Timing of rains in Europe minimizes potential threat to cropsLONDON — Wheat crops in western Europe appear in generally good condition despite heavy rains and flooding in parts of Britain and France, analysts said Feb. 20.
By: Nigel Hunt, Reuters
LONDON — Wheat crops in western Europe appear in generally good condition despite heavy rains and flooding in parts of Britain and France, analysts said Feb. 20.
Parts of Britain have been under water since December after a series of unusually heavy storms inundated large swathes of the British countryside.
“There may be some localized impact (on crops from the floods), but overall it will be fairly minimal,” says Jack Watts, senior analyst at Britain’s Home-Grown Cereals Authority.
“It is not a nationwide problem at this point,” he says.
Rains in the run-up to Britain’s wheat harvest in 2012 severely reduced the quality of that season’s crop.
Britain received a further drenching during the autumn of 2012 that wrecked autumn plantings and led to the smallest wheat crop in more than a decade.
This year’s deluge, however, has come at a less critical time of year for crops.
“Better a wet January than a wet July,” Watts says.
Britain should harvest a much larger wheat crop this summer with plantings rebounding because of generally favorable conditions last autumn.
“The expectation is there will be a much more normal area of wheat in the UK for the coming harvest,” Watts says.
An HGCA survey issued in November projected a 22 percent rise in UK wheat area for this year’s harvest.
In France, the European Union’s largest wheat producer, crops are also generally progressing well, although excessively wet weather this winter in western and central France could hurt yields in those areas.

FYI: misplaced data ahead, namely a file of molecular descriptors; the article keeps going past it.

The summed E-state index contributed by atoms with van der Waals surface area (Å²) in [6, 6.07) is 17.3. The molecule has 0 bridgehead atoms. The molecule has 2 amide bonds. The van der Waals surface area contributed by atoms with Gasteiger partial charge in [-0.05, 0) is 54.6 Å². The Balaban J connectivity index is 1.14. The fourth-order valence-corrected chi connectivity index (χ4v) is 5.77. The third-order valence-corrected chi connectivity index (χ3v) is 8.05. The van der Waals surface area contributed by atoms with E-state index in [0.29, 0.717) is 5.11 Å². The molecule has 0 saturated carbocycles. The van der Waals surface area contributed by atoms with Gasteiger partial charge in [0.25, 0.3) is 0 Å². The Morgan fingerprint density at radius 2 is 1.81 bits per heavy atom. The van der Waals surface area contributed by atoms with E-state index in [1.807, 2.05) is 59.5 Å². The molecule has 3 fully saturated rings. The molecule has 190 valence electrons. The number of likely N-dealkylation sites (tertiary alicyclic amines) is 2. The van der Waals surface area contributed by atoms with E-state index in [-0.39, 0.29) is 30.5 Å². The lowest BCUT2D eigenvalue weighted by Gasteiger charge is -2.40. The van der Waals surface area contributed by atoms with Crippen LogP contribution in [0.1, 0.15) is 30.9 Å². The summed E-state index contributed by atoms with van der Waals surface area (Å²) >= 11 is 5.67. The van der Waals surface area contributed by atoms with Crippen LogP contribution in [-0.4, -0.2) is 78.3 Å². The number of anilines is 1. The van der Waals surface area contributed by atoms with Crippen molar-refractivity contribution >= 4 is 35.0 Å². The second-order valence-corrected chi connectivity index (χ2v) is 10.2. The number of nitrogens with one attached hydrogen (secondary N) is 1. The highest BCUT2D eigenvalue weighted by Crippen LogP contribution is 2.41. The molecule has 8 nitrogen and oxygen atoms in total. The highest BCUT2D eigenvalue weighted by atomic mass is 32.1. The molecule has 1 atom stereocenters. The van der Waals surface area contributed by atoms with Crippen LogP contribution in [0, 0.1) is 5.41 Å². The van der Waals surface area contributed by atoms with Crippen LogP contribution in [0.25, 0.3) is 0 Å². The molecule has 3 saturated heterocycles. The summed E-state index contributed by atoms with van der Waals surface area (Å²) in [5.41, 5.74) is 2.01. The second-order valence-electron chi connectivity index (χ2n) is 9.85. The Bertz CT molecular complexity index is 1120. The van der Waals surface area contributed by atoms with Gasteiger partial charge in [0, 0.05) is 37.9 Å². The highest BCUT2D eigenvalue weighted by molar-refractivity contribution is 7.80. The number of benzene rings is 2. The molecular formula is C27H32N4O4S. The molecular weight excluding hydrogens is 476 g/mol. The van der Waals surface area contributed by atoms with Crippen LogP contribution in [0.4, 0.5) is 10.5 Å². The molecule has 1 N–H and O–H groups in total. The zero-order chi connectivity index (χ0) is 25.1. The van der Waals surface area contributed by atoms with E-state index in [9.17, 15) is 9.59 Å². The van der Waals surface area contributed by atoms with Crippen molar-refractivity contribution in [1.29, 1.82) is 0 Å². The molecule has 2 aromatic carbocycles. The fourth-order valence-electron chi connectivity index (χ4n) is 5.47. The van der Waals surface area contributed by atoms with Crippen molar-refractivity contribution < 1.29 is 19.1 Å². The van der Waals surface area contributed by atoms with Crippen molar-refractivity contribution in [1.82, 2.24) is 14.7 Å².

“Plants have developed thanks to winter warmth, but the excess water sometimes hampers growth, which creates diverse situations depending on the type of soil,” says Jean-Paul Bordes from Arvalis technical institute.
The wet conditions could impact final yields and put well-developed crops at risk of late frost damage, Bordes says. The lack of cold weather may also have favored pest proliferation with first symptoms showing up in some fields.
In Germany, the EU’s second-largest wheat producer, both wheat and other winter grain plants are developing well with the winter mild and Germany not suffering from excessive rain seen in some other countries.
“Plants in most German regions continue to display a good condition,” says Germany’s largest grain trader Toepfer International.
“In late January, temperatures in some parts of Germany fell to under minus 15 Celsius, but sufficient snow cover was available (to protect crops) in the eastern German regions hit,” Toepfer says.